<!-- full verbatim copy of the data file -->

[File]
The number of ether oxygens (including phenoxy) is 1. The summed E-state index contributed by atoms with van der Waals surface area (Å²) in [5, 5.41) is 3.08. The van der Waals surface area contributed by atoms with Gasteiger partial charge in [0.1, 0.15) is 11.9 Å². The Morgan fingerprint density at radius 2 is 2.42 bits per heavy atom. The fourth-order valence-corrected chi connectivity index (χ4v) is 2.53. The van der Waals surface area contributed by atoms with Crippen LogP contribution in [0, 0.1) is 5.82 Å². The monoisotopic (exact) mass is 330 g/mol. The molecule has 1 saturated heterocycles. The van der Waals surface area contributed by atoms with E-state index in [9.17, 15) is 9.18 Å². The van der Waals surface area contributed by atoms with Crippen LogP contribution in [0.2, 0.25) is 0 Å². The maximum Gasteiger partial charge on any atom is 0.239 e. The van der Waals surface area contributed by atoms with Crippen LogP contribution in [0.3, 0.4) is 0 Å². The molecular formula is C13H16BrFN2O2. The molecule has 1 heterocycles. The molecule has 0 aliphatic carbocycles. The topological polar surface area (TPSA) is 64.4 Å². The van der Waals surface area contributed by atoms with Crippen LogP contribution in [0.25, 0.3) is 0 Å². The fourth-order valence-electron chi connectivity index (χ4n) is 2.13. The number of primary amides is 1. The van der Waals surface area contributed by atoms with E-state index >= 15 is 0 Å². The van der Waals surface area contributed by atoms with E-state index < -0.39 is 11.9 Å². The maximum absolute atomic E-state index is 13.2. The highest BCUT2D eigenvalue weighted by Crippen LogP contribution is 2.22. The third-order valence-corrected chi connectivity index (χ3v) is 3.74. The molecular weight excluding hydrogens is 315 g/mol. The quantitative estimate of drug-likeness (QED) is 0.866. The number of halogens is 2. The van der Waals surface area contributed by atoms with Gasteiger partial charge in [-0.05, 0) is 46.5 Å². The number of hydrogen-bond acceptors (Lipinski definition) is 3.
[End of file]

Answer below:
The number of ether oxygens (including phenoxy) is 1. The summed E-state index contributed by atoms with van der Waals surface area (Å²) in [5, 5.41) is 3.08. The van der Waals surface area contributed by atoms with Gasteiger partial charge in [0.1, 0.15) is 11.9 Å². The Morgan fingerprint density at radius 2 is 2.42 bits per heavy atom. The fourth-order valence-corrected chi connectivity index (χ4v) is 2.53. The van der Waals surface area contributed by atoms with Crippen LogP contribution in [0, 0.1) is 5.82 Å². The monoisotopic (exact) mass is 330 g/mol. The molecule has 1 saturated heterocycles. The van der Waals surface area contributed by atoms with E-state index in [9.17, 15) is 9.18 Å². The van der Waals surface area contributed by atoms with Crippen LogP contribution in [0.2, 0.25) is 0 Å². The maximum Gasteiger partial charge on any atom is 0.239 e. The van der Waals surface area contributed by atoms with Crippen LogP contribution in [0.3, 0.4) is 0 Å². The molecular formula is C13H16BrFN2O2. The molecule has 1 heterocycles. The molecule has 0 aliphatic carbocycles. The topological polar surface area (TPSA) is 64.4 Å². The van der Waals surface area contributed by atoms with Crippen LogP contribution in [0.25, 0.3) is 0 Å². The fourth-order valence-electron chi connectivity index (χ4n) is 2.13. The number of primary amides is 1. The van der Waals surface area contributed by atoms with E-state index >= 15 is 0 Å². The van der Waals surface area contributed by atoms with E-state index < -0.39 is 11.9 Å². The maximum absolute atomic E-state index is 13.2. The highest BCUT2D eigenvalue weighted by Crippen LogP contribution is 2.22. The third-order valence-corrected chi connectivity index (χ3v) is 3.74. The molecular weight excluding hydrogens is 315 g/mol. The quantitative estimate of drug-likeness (QED) is 0.866. The number of halogens is 2. The van der Waals surface area contributed by atoms with Gasteiger partial charge in [-0.05, 0) is 46.5 Å². The number of hydrogen-bond acceptors (Lipinski definition) is 3.